1. Pleurodesis – Pleurodesis is a procedure that closes up the pleural space and limits fluid buildups. One of the most common symptoms of pleural mesothelioma is pleural effusion, a fluid buildup in the pleura surrounding the lungs.
  2. Thoracentesis – This procedure is also used to drain fluid buildup in the lungs. This procedure uses a needle to drain fluid, but does not close the pleural space.
  3. Paracentesis – This procedure uses a needle to drain fluid buildup in the abdomen. This fluid buildup is known as ascites.
  4. Pericardiocentesis – This procedure is used to drain fluid buildup from the sac that lines the heart (pericardium). Fluid is drained from the pericardium with a needle

Chemotherapy is an effective and viable form of treatment viable for patients with all 4 stages of malignant mesothelioma.
Chemotherapy is the standard treatment for patients with malignant mesothelioma. It’s often used to complement other treatment options like surgery or radiation therapy.

Treating Mesothelioma With Chemotherapy

Chemotherapy is a treatment option widely used among all cancer patients to improve life expectancy. Like all other non-surgical options, chemotherapy is not a curative treatment and is best used in conjunction with other treatments (surgery and radiation).

Benefits of Chemotherapy
  1. Improve Survival : Combined with surgical procedures such as the extrapleural pneumonectomy or cytoreduction, chemotherapy can significantly aid in recovery and survival rates.
  2. Patient Specialization : There are a variety of different medications and methods. This allows specialists the ability to manage each patient’s tolerance and comfort uniquely.
  3. Non-invasive : Chemotherapy treatment is often non-invasive, meaning surgery is not necessary for its success. Many mesothelioma patients are not eligible for surgery but are eligible for chemotherapy.
Chemotherapy Basics

The standard of treatment for most cases of mesothelioma is chemotherapy. Generally speaking, chemotherapy is designed to accomplish several goals, including:
  1. Killing mesothelioma cells
  2. Preventing cancerous cells from spreading
  3. Shrinking tumors
  4. Making other treatments, such as surgery, more effective
  5. Relieving symptoms, mainly pain, caused by tumors
Oncologists have to tailor chemotherapy on a patient by patient basis. This includes how long the chemotherapy is administered and how often it is given. As treatment begins, doctors may try different drugs to determine which are most effective for their patient.

Every patient responds to chemotherapy differently. A certain chemotherapy drug may add years to the life expectancy of one patient, while the same drug has little to no effect on another. The goal is to do the most damage to the cancer cells while protecting the patient’s health.

Medications and Combinations of Chemotherapy

There are few chemotherapy drugs for treating mesothelioma that have been approved by the Food and Drug Administration. However, there are also drugs being used that have shown success at treating mesothelioma that have not yet been approved. These drugs have also shown far better success when they are combined and delivered. Clinical trials are the best way to access novel chemotherapy drugs.

The combination of Alimta and cisplatin is the standard, and most common, chemotherapy treatment for mesothelioma. Other chemotherapy drugs include:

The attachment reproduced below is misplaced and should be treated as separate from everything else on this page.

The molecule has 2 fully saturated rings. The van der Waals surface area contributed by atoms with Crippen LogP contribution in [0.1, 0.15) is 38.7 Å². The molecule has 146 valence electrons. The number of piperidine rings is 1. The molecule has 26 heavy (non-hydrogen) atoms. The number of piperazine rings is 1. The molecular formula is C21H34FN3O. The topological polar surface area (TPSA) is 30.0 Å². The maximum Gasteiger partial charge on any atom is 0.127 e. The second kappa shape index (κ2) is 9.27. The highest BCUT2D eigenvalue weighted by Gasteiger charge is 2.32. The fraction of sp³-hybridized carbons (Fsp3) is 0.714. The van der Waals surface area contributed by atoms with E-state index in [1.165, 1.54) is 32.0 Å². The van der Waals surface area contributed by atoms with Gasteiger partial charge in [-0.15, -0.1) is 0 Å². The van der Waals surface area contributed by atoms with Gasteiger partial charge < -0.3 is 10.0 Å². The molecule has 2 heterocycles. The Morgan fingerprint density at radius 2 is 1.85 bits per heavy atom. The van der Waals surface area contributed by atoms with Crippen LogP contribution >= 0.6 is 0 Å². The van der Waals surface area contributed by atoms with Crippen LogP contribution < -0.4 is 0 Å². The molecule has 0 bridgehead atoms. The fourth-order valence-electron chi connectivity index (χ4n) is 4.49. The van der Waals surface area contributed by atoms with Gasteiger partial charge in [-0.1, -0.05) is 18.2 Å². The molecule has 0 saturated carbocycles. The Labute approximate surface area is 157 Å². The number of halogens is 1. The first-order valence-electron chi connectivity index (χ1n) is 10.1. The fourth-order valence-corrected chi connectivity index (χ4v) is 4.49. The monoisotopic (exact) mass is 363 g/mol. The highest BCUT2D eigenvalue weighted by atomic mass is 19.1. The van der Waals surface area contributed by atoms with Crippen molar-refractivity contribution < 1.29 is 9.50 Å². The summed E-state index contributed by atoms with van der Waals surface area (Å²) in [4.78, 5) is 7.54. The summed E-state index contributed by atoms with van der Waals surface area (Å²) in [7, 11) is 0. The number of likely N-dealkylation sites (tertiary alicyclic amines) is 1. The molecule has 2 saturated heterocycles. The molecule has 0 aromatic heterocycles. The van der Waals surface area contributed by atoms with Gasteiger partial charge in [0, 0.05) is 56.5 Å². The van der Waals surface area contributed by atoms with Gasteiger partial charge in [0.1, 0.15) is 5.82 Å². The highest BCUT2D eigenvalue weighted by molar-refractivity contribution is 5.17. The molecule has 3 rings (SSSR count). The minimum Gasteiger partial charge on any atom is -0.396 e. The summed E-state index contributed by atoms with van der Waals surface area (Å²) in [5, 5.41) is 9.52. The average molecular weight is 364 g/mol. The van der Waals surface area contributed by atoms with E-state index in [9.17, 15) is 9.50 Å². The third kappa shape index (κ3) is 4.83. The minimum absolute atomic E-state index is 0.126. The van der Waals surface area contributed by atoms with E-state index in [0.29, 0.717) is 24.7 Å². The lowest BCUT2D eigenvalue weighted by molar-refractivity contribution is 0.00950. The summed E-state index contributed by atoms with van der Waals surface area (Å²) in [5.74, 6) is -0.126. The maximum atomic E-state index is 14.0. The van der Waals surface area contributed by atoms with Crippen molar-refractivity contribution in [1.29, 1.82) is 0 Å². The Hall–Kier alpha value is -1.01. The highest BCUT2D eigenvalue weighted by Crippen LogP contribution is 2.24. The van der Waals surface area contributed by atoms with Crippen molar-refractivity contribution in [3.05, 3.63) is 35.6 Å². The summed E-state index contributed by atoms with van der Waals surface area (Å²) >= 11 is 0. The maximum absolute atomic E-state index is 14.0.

The outlook for future chemotherapy patients is steadily improving with the development of new trials conducted by mesothelioma specialists.

Multimodal Chemotherapy

Chemotherapy is most successful when used in combination with other treatments. Surgery and chemotherapy is the most common combination. Renowned pleural mesothelioma specialist Dr. Raja Flores recently conducted a study on intraoperative chemotherapy to evaluate the benefits of multimodal therapy.

The study shows that intraoperative chemotherapy after an extrapleural pneumonectomy can increase the average life span from 17 months to over 33 months.

Dr. Flores, based out of New York City’s Mount Sinai Hospital, is considered highly experienced with administering intraoperative chemotherapy. He is also one of the best surgeons in the field and performs both the extrapleural pneumonectomy and the pleurectomy with decortication. Get connected to specialists like him using our free Doctor Match program.

Chemotherapy Side Effects

Chemotherapy side effects are a major concern for patients considering the treatment. Drug prescriptions may be altered if the patient experiences adverse side effects.

Chemotherapy is administered in rounds based on how well the patient is handling the treatment. Side effects such as fatigue are normal, but chemotherapy rounds are stopped if serious side effects emerge. Common Side Effects : 
  • Hair loss
  • Nausea, vomiting, and constipation
  • Fatigue
  • Higher infection risk
  • Bruising and bleeding
  • Sore mouth
  • Delayed nausea and flu-like symptoms (often 2-5 days after treatment)
  • Peripheral neuropathy
  • Hearing loss
Patients receive treatment in the hospital, at cancer treatment centers, at outpatient facilities or at home. Doctors and nurses ensure the patient isn’t in any discomfort while receiving their chemotherapy and monitor patients for unusual side effects or complications.

Tips For Dealing With Side Effects

Notify your doctor – Be honest with medical staff about your side effects. Your doctor may be able to prescribe medicine for some of your symptoms, such as nausea medication. If the medical team that is caring for you are aware of your symptoms they can do their best to alleviate them.

Avoid infection – Chemotherapy can raise your risk of infection. Take care to avoid germs by staying away from people who are sick and contagious, washing your hands often, and being careful to cook foods thoroughly. It also may be helpful to rinse your mouth with baking soda or salt and water to flush bacteria from your mouth.